The holiday’s blend of fantasy and realism can aid creative problem-solving
Halloween is here, a time when many parents of young children often experience conflicting emotions. Many feel excitement that their child is dressing up and trick-or-treating. But at the same time, some parents worry that their child will find Halloween too scary.
Some parents worry that when their children see other children dressed up as scary beings such as witches and monsters, they will think that they are indeed encountering real witches and real monsters, and hence will be terrified and possibly even traumatized. Other parents worry that their child might even be scared by his own costume!
But research conducted by my colleagues and I shows that, despite occasional errors, children are actually quite good at making the fantasy-reality distinction by the age of 3 or 4. Our research showed that preschool-age children use many of the same cues that adults use to make this distinction. For example, preschoolers are more likely to think that something is real if a doctor is associated with it versus a dragon. So they pay attention to context. Children also use the presence or absence of evidence to make decisions about what’s real.
There may even be potential benefits of putting on a costume. Through pretending to be someone or something else, children can explore alternate identities. They do this by using their imagination, something that arguably does not get enough exercise anymore in these times of electronic devices.
Consider a child who is dressed up as a firefighter for Halloween. For a short time, that child sees herself as someone who is strong and brave, who helps people, and who works as part of a team. Using their imagination in this way potentially exercises a number of cognitive skills including storytelling, perspective-taking, and exploring different emotions. Perhaps most important, it also requires keeping track of the reality-fantasy distinction, which is key to not being scared by those costumed witches on the street.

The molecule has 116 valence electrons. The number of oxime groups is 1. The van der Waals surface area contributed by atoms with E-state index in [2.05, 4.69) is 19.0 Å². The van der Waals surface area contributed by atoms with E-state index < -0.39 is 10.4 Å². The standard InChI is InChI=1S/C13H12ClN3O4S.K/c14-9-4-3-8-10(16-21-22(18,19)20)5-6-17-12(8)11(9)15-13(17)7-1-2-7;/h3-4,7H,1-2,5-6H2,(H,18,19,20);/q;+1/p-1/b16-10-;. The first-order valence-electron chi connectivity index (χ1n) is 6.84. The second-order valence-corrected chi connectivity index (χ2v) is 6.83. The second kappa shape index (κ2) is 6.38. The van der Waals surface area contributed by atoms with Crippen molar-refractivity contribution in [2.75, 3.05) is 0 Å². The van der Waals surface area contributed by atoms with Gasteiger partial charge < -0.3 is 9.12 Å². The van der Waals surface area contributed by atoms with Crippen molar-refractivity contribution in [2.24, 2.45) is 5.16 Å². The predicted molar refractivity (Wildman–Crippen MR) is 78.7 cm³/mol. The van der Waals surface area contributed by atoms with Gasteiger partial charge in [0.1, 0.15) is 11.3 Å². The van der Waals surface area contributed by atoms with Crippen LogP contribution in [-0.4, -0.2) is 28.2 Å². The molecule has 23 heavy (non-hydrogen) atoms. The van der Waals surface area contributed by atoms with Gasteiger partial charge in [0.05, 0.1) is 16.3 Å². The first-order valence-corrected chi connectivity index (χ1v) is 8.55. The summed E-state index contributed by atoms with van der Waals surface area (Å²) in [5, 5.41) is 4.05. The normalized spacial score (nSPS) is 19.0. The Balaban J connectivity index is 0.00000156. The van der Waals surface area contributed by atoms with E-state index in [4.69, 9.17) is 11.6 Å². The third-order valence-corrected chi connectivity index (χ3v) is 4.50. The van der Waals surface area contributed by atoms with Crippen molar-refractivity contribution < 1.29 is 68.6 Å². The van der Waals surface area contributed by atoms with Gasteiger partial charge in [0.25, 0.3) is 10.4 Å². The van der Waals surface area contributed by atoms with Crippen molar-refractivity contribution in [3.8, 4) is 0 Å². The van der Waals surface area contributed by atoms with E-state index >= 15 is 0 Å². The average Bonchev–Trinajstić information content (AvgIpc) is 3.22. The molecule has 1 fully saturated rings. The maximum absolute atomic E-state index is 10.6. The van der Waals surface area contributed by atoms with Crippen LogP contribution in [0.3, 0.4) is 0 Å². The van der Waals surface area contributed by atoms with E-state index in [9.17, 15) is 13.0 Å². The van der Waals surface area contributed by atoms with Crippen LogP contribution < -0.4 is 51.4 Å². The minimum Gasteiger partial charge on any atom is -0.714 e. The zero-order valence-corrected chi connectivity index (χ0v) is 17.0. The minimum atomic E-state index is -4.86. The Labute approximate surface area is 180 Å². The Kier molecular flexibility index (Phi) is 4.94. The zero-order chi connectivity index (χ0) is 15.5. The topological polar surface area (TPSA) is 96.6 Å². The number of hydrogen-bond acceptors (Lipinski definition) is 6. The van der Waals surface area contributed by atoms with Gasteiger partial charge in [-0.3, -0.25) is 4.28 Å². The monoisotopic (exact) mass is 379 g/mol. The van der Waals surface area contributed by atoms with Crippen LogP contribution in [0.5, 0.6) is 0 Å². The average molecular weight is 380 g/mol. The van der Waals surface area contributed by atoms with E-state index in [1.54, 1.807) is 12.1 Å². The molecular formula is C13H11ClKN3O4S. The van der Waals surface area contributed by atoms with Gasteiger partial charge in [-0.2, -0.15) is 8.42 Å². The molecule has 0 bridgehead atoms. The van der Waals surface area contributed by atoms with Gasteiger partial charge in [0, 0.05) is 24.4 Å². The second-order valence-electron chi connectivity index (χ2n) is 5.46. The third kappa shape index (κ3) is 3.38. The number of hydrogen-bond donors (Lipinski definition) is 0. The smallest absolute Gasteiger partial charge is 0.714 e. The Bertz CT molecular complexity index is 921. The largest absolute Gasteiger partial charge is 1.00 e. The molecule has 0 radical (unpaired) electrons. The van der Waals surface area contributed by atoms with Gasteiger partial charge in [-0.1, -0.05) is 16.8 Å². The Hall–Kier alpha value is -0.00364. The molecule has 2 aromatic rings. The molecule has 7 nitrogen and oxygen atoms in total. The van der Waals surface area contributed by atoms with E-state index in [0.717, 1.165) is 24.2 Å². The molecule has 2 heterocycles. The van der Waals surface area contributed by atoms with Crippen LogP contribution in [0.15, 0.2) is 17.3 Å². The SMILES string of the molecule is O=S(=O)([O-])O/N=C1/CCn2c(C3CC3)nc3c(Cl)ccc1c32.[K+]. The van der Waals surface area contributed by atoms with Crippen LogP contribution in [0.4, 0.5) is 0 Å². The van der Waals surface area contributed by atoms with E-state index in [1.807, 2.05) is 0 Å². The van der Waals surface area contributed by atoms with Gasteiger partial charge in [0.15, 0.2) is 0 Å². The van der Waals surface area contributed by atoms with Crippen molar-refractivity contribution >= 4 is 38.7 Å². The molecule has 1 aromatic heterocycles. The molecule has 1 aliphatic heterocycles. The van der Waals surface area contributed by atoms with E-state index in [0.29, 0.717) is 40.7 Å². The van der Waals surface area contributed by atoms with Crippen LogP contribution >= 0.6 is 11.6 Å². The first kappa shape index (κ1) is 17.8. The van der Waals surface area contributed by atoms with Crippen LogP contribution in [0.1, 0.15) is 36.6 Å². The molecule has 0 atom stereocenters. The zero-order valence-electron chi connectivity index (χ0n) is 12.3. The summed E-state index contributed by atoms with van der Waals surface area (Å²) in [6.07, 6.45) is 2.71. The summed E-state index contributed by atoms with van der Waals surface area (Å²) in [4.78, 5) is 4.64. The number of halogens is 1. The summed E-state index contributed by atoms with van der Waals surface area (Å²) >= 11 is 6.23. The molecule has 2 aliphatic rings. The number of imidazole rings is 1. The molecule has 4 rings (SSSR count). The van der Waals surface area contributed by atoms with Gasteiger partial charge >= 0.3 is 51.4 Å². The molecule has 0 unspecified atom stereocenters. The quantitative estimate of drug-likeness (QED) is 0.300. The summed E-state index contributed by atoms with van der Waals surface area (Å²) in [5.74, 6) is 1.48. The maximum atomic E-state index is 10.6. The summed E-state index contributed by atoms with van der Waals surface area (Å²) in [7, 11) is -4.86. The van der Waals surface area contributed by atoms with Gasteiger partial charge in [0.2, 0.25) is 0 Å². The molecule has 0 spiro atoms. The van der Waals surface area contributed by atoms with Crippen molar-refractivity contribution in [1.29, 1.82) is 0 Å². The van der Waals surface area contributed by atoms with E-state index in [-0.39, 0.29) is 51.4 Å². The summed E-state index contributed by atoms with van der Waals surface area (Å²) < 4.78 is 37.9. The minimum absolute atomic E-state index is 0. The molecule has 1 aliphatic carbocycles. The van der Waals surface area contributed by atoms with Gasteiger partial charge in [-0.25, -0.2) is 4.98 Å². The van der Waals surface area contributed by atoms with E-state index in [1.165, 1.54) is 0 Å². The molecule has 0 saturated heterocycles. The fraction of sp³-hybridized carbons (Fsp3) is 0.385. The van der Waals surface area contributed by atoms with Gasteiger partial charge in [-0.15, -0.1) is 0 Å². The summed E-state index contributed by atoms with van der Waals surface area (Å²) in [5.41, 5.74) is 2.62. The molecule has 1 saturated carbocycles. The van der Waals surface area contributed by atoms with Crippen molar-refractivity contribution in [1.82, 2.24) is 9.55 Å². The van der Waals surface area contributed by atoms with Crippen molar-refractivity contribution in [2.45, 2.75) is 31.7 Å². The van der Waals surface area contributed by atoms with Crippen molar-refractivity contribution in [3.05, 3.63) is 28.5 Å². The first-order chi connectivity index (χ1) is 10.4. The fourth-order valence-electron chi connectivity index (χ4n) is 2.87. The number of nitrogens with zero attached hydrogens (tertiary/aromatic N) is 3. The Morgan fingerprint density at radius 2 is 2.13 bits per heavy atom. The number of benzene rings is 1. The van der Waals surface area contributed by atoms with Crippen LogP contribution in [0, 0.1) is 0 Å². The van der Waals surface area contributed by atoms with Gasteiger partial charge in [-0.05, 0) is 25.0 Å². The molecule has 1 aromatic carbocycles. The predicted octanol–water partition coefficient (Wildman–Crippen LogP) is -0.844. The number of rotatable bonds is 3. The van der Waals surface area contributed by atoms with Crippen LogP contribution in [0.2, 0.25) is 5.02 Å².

Are some alternate identities more beneficial than others? My colleagues and I believe that certain types of imagination may have unique benefits for creativity. Some alternate identities are quite realistic, like a police officer or scuba diver. Others are way-out fantastical, like a unicorn. We think the in-between level, what we call Fanciful Imagination, has the greatest potential benefit. Here, children might explore identities that are real but unusual, such as a medicine man or a deep-sea diver. We think the unique balance of fantasy and realism at this level may potentially aid creative problem-solving.
It’s important for parents to remember that children do understand the distinction between fantasy and reality—they just sometimes have trouble keeping it at the forefront of their consciousness. So, if they do lose track of it, and get a little scared, all you have to do is remind them, just as adults might remind themselves that the scary movie they are watching isn’t real. Or you can just let them go—let them be scared within reason—because after all, sometimes it’s fun to be afraid on Halloween.
Jacqueline Woolley is a professor and Chair of the Department of Psychology who studies children’s understanding of reality at The University of Texas at Austin.